On April 28, Somalia announced 48 new coronavirus cases, including the first confirmed positive tests in the Southwest region. The total case load in the country has reached 528, with 28 confirmed deaths.
The new cases in the Southwest region come as the director of the main hospital in Barawe, Dr. Cabdulaahi Cabdiraxmaan Nuuraane, raised the alarm of community transmissions occurring in the port town.
Dr. Nuuraane told the media that a suspected coronavirus patient had died in the hospital and that the facility was unprepared to deal with an influx of others who believed they contracted the virus.
This week, the World Food Programme (WFP) delivered medical supplies intended for the quarantine facility in Barawe. But there is a clear gap in testing for the virus, particularly outside the capital.
Only Mogadishu, Garowe, and Hargeisa have testing machines, and only 692 tests had been conducted in Somalia as of April 26. The shortage in domestic capacity has often forced Somalia to send samples to other countries, hampering its ability to test on a mass scale. (Note: The government has not released data on the number of internal tests versus external tests that have been conducted.)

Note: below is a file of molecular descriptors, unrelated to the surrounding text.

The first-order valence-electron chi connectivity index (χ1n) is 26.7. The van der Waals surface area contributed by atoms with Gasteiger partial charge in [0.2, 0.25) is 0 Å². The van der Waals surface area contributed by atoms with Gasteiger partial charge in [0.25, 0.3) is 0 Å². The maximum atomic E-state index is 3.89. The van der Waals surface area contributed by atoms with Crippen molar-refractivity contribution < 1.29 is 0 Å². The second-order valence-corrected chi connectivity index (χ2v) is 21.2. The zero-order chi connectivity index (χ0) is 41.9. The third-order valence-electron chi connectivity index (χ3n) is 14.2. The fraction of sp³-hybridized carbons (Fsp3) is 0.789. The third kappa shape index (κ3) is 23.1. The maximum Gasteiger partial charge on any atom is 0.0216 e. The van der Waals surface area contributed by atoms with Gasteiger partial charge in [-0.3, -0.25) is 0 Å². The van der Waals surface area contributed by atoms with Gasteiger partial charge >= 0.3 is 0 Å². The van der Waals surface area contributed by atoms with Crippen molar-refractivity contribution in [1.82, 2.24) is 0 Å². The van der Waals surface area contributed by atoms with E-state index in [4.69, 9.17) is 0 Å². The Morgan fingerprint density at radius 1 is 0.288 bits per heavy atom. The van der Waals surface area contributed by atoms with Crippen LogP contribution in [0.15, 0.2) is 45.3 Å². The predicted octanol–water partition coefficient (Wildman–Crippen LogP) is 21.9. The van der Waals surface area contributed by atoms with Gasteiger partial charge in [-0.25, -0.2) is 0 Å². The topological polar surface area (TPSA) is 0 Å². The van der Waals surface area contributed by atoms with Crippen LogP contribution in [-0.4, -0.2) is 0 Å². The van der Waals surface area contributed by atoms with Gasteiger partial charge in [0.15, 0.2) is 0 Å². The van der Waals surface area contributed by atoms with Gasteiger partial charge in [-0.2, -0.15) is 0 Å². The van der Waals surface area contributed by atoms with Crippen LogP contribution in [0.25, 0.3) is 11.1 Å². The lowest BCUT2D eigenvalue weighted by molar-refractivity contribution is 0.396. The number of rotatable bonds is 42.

As a result, the Federal Government of Somalia (FGS) has no way to determine the scale of the outbreak in other regions or prioritize resources accordingly.
Meanwhile, rumors of mass community transmissions are occurring underground as grave sites become scenes in which dozens of suspected coronavirus victims are buried without a formal conclusion of their cause of death.
First Confirmed AMISOM Case
VOA journalist Harun Maruf also reported the first confirmed case within the African Union Mission in Somalia (AMISOM) as a Ugandan soldier who had been in the country for six months.
During an ebola outbreak in 2014, AMISOM delayed a troop deployment from Sierra Leone and inevitably withdrew its existing troops from Somalia over fears of bringing the virus to areas where its troops were deployed.
AMISOM troops have carried out awareness campaigns in Somali communities about best practices in hygiene and sanitization…
…however, as coronavirus cases rise in Somalia, it is unclear what measures AMISOM has put in place to reduce the risk that its personnel become vehicles for further transmission.